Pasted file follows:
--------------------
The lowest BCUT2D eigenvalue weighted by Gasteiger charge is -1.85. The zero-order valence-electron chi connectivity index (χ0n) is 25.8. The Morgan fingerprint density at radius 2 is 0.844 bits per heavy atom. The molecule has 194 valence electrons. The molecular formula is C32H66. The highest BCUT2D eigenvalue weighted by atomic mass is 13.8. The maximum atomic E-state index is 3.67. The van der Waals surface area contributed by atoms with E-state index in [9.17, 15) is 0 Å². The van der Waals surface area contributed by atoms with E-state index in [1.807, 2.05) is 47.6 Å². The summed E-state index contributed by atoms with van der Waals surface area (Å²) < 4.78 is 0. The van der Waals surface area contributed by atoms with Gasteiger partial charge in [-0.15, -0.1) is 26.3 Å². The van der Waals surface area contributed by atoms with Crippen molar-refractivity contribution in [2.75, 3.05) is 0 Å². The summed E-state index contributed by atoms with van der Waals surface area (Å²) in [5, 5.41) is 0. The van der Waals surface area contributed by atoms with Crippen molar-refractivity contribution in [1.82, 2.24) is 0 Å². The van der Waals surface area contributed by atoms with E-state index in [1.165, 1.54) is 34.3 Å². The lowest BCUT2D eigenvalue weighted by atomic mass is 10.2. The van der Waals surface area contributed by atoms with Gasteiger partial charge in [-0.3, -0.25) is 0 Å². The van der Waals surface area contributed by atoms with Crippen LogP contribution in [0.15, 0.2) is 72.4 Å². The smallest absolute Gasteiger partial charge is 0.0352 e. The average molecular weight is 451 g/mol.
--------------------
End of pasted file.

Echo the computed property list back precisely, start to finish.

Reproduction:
The lowest BCUT2D eigenvalue weighted by Gasteiger charge is -1.85. The zero-order valence-electron chi connectivity index (χ0n) is 25.8. The Morgan fingerprint density at radius 2 is 0.844 bits per heavy atom. The molecule has 194 valence electrons. The molecular formula is C32H66. The highest BCUT2D eigenvalue weighted by atomic mass is 13.8. The maximum atomic E-state index is 3.67. The van der Waals surface area contributed by atoms with E-state index in [9.17, 15) is 0 Å². The van der Waals surface area contributed by atoms with E-state index in [1.807, 2.05) is 47.6 Å². The summed E-state index contributed by atoms with van der Waals surface area (Å²) < 4.78 is 0. The van der Waals surface area contributed by atoms with Gasteiger partial charge in [-0.15, -0.1) is 26.3 Å². The van der Waals surface area contributed by atoms with Crippen molar-refractivity contribution in [2.75, 3.05) is 0 Å². The summed E-state index contributed by atoms with van der Waals surface area (Å²) in [5, 5.41) is 0. The van der Waals surface area contributed by atoms with Crippen molar-refractivity contribution in [1.82, 2.24) is 0 Å². The van der Waals surface area contributed by atoms with E-state index in [1.165, 1.54) is 34.3 Å². The lowest BCUT2D eigenvalue weighted by atomic mass is 10.2. The van der Waals surface area contributed by atoms with Gasteiger partial charge in [-0.3, -0.25) is 0 Å². The van der Waals surface area contributed by atoms with Crippen LogP contribution in [0.15, 0.2) is 72.4 Å². The smallest absolute Gasteiger partial charge is 0.0352 e. The average molecular weight is 451 g/mol.